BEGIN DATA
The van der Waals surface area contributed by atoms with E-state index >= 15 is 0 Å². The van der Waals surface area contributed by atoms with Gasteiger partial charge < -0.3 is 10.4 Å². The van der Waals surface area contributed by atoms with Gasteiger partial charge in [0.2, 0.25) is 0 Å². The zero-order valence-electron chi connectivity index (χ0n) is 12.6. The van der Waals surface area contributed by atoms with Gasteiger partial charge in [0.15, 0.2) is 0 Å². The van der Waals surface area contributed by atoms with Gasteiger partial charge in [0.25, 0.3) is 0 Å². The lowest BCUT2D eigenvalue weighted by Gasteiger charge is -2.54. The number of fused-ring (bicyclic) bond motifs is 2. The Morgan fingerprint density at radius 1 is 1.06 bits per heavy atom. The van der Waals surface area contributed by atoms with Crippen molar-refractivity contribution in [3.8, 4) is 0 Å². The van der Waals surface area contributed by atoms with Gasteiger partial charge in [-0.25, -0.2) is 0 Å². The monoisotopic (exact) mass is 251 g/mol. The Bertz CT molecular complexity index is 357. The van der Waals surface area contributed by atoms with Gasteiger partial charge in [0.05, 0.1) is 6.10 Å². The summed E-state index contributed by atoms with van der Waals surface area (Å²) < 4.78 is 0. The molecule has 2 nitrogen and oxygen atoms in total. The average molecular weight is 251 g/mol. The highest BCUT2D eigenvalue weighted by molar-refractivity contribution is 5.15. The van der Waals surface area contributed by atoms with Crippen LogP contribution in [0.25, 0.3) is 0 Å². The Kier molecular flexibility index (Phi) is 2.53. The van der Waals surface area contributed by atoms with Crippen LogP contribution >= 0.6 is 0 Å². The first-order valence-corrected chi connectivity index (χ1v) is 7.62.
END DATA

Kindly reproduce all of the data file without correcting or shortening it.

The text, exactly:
The van der Waals surface area contributed by atoms with E-state index >= 15 is 0 Å². The van der Waals surface area contributed by atoms with Gasteiger partial charge < -0.3 is 10.4 Å². The van der Waals surface area contributed by atoms with Gasteiger partial charge in [0.2, 0.25) is 0 Å². The zero-order valence-electron chi connectivity index (χ0n) is 12.6. The van der Waals surface area contributed by atoms with Gasteiger partial charge in [0.15, 0.2) is 0 Å². The van der Waals surface area contributed by atoms with Gasteiger partial charge in [0.25, 0.3) is 0 Å². The lowest BCUT2D eigenvalue weighted by Gasteiger charge is -2.54. The number of fused-ring (bicyclic) bond motifs is 2. The Morgan fingerprint density at radius 1 is 1.06 bits per heavy atom. The van der Waals surface area contributed by atoms with Crippen molar-refractivity contribution in [3.8, 4) is 0 Å². The van der Waals surface area contributed by atoms with Gasteiger partial charge in [-0.25, -0.2) is 0 Å². The monoisotopic (exact) mass is 251 g/mol. The Bertz CT molecular complexity index is 357. The van der Waals surface area contributed by atoms with Gasteiger partial charge in [0.05, 0.1) is 6.10 Å². The summed E-state index contributed by atoms with van der Waals surface area (Å²) < 4.78 is 0. The molecule has 2 nitrogen and oxygen atoms in total. The average molecular weight is 251 g/mol. The highest BCUT2D eigenvalue weighted by molar-refractivity contribution is 5.15. The van der Waals surface area contributed by atoms with Crippen LogP contribution in [0.25, 0.3) is 0 Å². The Kier molecular flexibility index (Phi) is 2.53. The van der Waals surface area contributed by atoms with Crippen LogP contribution >= 0.6 is 0 Å². The first-order valence-corrected chi connectivity index (χ1v) is 7.62.